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The windy island of Fuerteventura: Canary Islands of Spain

Beachgoers, island lovers, and aquatic sports enthusiasts, get to know a unique place to visit, especially for the summertime. Fuerteventura (strong wind) has the oldest history and geography of Spain’s Canary Islands. It lies only 52 nautical miles from Morocco’s coastline. Only 62 miles away bring the Sahara desert winds with its sands forming the island’s beautiful sandy beaches and dunes.

A magnificent view of the Morro Jable Beach.
Yoshi via Wikimedia Commons

There are seven islands in total: Tenerife, La Gomera, Fuerteventura, El Hierro, Lanzarote, Gran Canaria, and La Palma. Located between Lanzarote and Gran Canaria, Fuerteventura is the second largest island behind Tenerife. Fuerteventura’s population is the smallest of the archipelago.

Every year in July thru August the Windsurfing and Kiteboarding World Cup takes place at Playa Sotavento, the high wind spot on this always windy island. Surfers, fishermen, and divers come for the ideal surfing, fishing, diving, and other water sports offeref. Besides Sotavento, other beaches are considered a surfer’s paradise including El Cotillo, Majanicho, La Caleta, Punta Blanca and Cofete.

Divers can explore the many caves, tunnels, overhangs and rock formations. Some of the best fishing and diving in Europe are found in Fuerteventura. Don’t be surprised if you see whales, dolphins, and marlins. They’re a very common sight.

It’s the perfect spot for your summer holiday, since summer temperatures are ideal during the months of June, July, and August, averaging in the 70s. Many come to this island from Spain’s mainland, though you’ll find plenty of German and British tourists. Fuerteventura is actually closer to the African continent than to Spain. Their water temperatures in the open Atlantic Ocean are cooler than the Mediterranean Sea.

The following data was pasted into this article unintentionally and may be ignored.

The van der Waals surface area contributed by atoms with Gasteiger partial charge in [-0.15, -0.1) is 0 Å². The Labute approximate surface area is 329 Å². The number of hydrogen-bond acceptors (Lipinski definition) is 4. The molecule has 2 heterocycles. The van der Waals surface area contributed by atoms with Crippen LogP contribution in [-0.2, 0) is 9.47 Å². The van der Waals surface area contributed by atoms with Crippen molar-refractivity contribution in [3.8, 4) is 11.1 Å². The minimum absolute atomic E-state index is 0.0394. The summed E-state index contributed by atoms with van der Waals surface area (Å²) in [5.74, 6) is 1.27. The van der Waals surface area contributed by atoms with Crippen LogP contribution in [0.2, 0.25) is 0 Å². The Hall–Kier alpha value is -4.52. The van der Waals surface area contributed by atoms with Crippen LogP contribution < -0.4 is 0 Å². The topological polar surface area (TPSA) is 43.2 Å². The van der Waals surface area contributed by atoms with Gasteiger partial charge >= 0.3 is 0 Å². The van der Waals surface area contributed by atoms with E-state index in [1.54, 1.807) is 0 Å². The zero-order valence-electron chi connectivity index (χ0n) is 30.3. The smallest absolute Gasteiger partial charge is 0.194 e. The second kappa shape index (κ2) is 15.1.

With the longest beaches throughout the Canaries, Fuerteventura has over 152 beaches to choose from. Incidentally, nudity is widely accepted at the beaches. Interior-wise the island features the 600-year-old village of Betancuria. Marvel at its picturesque landscape on a plain with volcanic mountains and brightly colored bougainvillea in bloom.

Windmills like the ones seen in the film “Man of La Mancha” are plentiful wherever you go. Thanks to its strong winds, solar power has been used for 200 years. Goats and the Aloe Vera plant are in abundance. The local species of Aloe grown in Fuerteventura is the Barbadensis, famous for its magical healing properties.

This windy island may be the best kept secret for would be travelers. Come by air or take ferry connections from the other Canary Islands to this extraordinary lunar-like paradise.

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